At the beginning of an IEP meeting for a child in elementary school, the teacher opened up with the statement, “John is at the level he’s been at since the beginning of the year.” The minute those words left her mouth, I wrote them down on my pad of paper I was using for meeting notes.
School was already in the second quarter and the teacher just announced the child has not progressed at all. This was not good. An IEP must confer benefit. If the child is not benefitting, then the IEP is not appropriate and changes must be made. We spent the next two-and-a-half hours discussing changes and improvements in the IEP and services. It was challenging to be sure.
At the end of this IEP meeting, the staffing specialist read the notes. I said that we needed to add one more thing and asked her to include, “At the beginning of the meeting the teacher stated that ‘John is at the level he’s been at since the beginning of the year.’ The staffing specialist wrinkled her nose but she added it to the notes.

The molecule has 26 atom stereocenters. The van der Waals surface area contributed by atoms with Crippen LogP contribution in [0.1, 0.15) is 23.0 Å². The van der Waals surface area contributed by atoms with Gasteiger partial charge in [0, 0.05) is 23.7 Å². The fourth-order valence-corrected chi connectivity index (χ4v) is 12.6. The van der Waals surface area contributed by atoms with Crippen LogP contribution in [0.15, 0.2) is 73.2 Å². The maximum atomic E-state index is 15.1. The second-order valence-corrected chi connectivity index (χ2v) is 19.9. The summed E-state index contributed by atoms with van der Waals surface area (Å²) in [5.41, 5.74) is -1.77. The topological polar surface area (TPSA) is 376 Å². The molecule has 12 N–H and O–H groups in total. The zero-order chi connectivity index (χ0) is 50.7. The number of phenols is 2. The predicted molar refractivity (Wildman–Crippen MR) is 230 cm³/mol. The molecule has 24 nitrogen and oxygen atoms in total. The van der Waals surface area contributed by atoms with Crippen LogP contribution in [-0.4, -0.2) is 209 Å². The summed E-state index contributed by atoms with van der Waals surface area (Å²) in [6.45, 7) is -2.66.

As the advocate for the parent, part of my job is to make sure everything is documented. When the teacher, or another member of the IEP team makes a significant statement like above, it is absolutely critical the information is documented in the notes. During IEP meetings I use the left column of my note pad to jot down things that I want written in the notes. At the end of the IEP meeting, I insist the notes be read out loud and as they are, I go down my list crossing off the items that are in the notes and requesting items that were missed be added.
At the end of the IEP meeting, particularly one that took a few hours, everyone is very tired and ready to leave. BE CAREFUL! Don’t succumb into fatigue just yet…hang in there for a few more minutes and make sure all the important information is written down in the notes. Your child’s education depends on it.